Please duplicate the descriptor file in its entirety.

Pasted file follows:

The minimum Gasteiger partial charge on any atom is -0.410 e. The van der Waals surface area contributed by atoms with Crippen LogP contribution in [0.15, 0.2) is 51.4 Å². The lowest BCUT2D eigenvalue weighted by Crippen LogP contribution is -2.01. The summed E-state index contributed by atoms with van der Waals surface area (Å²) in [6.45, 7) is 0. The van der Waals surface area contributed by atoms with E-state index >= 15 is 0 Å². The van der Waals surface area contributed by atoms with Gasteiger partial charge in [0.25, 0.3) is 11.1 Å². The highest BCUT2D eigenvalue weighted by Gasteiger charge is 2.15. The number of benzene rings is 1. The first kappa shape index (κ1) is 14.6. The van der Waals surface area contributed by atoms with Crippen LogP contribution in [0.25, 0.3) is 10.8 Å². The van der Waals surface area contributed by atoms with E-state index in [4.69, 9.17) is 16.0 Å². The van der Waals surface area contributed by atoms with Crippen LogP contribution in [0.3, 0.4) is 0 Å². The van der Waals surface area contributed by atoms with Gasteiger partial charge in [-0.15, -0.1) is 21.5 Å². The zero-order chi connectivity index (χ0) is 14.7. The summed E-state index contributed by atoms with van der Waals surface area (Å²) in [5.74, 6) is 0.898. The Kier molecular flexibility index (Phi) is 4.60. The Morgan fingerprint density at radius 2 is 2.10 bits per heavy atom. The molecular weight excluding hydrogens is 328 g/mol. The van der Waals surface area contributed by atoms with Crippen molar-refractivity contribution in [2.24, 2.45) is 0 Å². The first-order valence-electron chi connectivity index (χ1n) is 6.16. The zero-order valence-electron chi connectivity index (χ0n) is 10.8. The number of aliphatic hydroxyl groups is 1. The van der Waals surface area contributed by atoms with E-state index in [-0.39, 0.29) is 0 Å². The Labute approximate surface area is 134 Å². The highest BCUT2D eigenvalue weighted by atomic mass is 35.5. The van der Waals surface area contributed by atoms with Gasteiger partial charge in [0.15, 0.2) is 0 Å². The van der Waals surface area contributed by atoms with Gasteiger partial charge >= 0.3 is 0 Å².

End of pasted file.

The minimum Gasteiger partial charge on any atom is -0.410 e. The van der Waals surface area contributed by atoms with Crippen LogP contribution in [0.15, 0.2) is 51.4 Å². The lowest BCUT2D eigenvalue weighted by Crippen LogP contribution is -2.01. The summed E-state index contributed by atoms with van der Waals surface area (Å²) in [6.45, 7) is 0. The van der Waals surface area contributed by atoms with E-state index >= 15 is 0 Å². The van der Waals surface area contributed by atoms with Gasteiger partial charge in [0.25, 0.3) is 11.1 Å². The highest BCUT2D eigenvalue weighted by Gasteiger charge is 2.15. The number of benzene rings is 1. The first kappa shape index (κ1) is 14.6. The van der Waals surface area contributed by atoms with Crippen LogP contribution in [0.25, 0.3) is 10.8 Å². The van der Waals surface area contributed by atoms with E-state index in [4.69, 9.17) is 16.0 Å². The van der Waals surface area contributed by atoms with Crippen LogP contribution in [0.3, 0.4) is 0 Å². The van der Waals surface area contributed by atoms with Gasteiger partial charge in [-0.15, -0.1) is 21.5 Å². The zero-order chi connectivity index (χ0) is 14.7. The summed E-state index contributed by atoms with van der Waals surface area (Å²) in [5.74, 6) is 0.898. The Kier molecular flexibility index (Phi) is 4.60. The Morgan fingerprint density at radius 2 is 2.10 bits per heavy atom. The molecular weight excluding hydrogens is 328 g/mol. The van der Waals surface area contributed by atoms with Crippen molar-refractivity contribution in [2.24, 2.45) is 0 Å². The first-order valence-electron chi connectivity index (χ1n) is 6.16. The zero-order valence-electron chi connectivity index (χ0n) is 10.8. The number of aliphatic hydroxyl groups is 1. The van der Waals surface area contributed by atoms with E-state index in [-0.39, 0.29) is 0 Å². The Labute approximate surface area is 134 Å². The highest BCUT2D eigenvalue weighted by atomic mass is 35.5. The van der Waals surface area contributed by atoms with Gasteiger partial charge in [0.15, 0.2) is 0 Å². The van der Waals surface area contributed by atoms with Gasteiger partial charge >= 0.3 is 0 Å².